Both sides have bought television time to trade accusations, and the debate here is widely seen as a precursor to 2003 statewide elections when the governor and the entire 174-member legislature will face voters.
Gov. Ronnie Musgrove, a lawyer himself, has promised to call a special session of the Legislature later this month or in early September. But in carefully choosing his words, the first-term Democrat with friends amid both the plaintiffs bar and the business community, has shied from using the words "tort reform.''
"In May, we discussed the crisis of the affordability and accessibility of medical malpractice insurance in Mississippi. I said I would call a special session on medical malpractice insurance by the end of the summer,'' Musgrove said recently in an attempt to urge lawmakers into some action. "The urgency of the situation to make certain our people have access to quality health care remains.''
The business community has long complained here that the plaintiff bar had numerical advantages on the key House and Senate committees that consider tort legislation.
But as the public pressure has mounted, the Senate leadership -- led by Democratic Lt. Gov. Amy Tuck who is elected statewide -- is pushing for broader changes than were considereding by lawmakers earlier this year before they adjourned in March.
A special joint study committee of House and Senate members have been holding hearings around the state, with each side rehashing predictable anecdotal arguments and pointing to statistics they say bolsters their own cases.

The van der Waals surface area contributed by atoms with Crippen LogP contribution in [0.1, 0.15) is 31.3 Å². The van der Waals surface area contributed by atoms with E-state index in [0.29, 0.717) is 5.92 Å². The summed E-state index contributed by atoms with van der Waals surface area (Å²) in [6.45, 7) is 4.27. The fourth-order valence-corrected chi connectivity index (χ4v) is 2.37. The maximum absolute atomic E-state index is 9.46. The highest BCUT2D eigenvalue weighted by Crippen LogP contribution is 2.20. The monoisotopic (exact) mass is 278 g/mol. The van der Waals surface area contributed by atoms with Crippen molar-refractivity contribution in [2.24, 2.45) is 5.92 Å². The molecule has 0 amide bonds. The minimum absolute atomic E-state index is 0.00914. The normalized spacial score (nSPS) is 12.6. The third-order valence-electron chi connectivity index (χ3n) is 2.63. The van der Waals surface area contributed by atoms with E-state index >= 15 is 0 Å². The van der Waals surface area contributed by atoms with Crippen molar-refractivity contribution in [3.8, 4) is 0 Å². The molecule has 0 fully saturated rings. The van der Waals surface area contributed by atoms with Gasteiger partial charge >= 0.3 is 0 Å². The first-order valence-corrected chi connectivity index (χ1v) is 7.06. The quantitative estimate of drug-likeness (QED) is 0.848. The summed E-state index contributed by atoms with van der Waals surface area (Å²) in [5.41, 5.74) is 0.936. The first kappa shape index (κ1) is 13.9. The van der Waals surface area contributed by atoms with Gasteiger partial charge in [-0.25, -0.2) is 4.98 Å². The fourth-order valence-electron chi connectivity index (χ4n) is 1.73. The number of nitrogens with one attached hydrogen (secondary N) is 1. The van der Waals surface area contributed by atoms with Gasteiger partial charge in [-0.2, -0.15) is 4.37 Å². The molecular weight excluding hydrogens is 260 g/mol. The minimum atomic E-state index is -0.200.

Senators on that committee are now recommending caps: $500,000 cap on non-economic damages and $3 million or three-times compensatory damages, whichever is greater, for punitive.
It is a significant departure from the Legislature's posture just months ago. And there are signs House leaders are already preparing to kill many of the proposals if they make it out of the full Senate.
Tort reform opponents may find a measure of political cover from an unexpected quarter Wall Street. Though tort-reform advocates were aggressive and organized as early as last fall in this push, opponents are now betting the litany of Wall Street scandals has dampened the typical pro-business mood among voters.
"In the court of public opinion, it has sort of reawakened people to what realliy happens in some of these boardrooms,'' argues the trial lawyers' Baria. "For us, thankfully, it turned attention away from system of civil justice and back to where need to be focussed making corporations responsible."
Insiders are betting a compromise -- one that would offer some relief to physicians facing medical malpractice suits but not the general business community -- is the most likely result. Many plaintiff lawyers even shrug off the idea of caps on punitive damages against doctors, noting that juries are rarely inclined to award those anyway.
Most concede that even if lawmakers enact caps on damages against doctors, such moves won't have an immediate impact on insurance premiums. And to that end, Musgrove is also promising to suggest some kind of immediate relief, hinting that he will propose a state-administered insurance pool for high-risk specialists.